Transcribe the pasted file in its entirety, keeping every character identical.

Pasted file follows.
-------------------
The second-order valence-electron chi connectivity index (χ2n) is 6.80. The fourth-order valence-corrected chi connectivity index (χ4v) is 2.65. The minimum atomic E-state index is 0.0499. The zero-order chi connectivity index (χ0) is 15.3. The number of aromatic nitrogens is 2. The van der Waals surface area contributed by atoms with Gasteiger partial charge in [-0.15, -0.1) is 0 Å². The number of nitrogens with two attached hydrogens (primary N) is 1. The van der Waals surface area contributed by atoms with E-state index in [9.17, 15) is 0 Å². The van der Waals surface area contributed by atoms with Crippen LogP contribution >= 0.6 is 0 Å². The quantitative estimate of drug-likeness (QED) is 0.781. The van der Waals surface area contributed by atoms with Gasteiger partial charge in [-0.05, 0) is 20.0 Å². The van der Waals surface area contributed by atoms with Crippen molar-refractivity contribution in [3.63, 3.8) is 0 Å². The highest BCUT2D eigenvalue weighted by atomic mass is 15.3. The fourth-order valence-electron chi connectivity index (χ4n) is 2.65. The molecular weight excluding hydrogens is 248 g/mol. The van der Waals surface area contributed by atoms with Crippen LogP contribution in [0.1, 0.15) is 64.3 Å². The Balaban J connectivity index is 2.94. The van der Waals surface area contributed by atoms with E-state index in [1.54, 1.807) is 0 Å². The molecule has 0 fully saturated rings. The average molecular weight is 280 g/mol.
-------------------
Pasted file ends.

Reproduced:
The second-order valence-electron chi connectivity index (χ2n) is 6.80. The fourth-order valence-corrected chi connectivity index (χ4v) is 2.65. The minimum atomic E-state index is 0.0499. The zero-order chi connectivity index (χ0) is 15.3. The number of aromatic nitrogens is 2. The van der Waals surface area contributed by atoms with Gasteiger partial charge in [-0.15, -0.1) is 0 Å². The number of nitrogens with two attached hydrogens (primary N) is 1. The van der Waals surface area contributed by atoms with E-state index in [9.17, 15) is 0 Å². The van der Waals surface area contributed by atoms with Crippen LogP contribution >= 0.6 is 0 Å². The quantitative estimate of drug-likeness (QED) is 0.781. The van der Waals surface area contributed by atoms with Gasteiger partial charge in [-0.05, 0) is 20.0 Å². The van der Waals surface area contributed by atoms with Crippen molar-refractivity contribution in [3.63, 3.8) is 0 Å². The highest BCUT2D eigenvalue weighted by atomic mass is 15.3. The fourth-order valence-electron chi connectivity index (χ4n) is 2.65. The molecular weight excluding hydrogens is 248 g/mol. The van der Waals surface area contributed by atoms with Crippen LogP contribution in [0.1, 0.15) is 64.3 Å². The Balaban J connectivity index is 2.94. The van der Waals surface area contributed by atoms with E-state index in [1.54, 1.807) is 0 Å². The molecule has 0 fully saturated rings. The average molecular weight is 280 g/mol.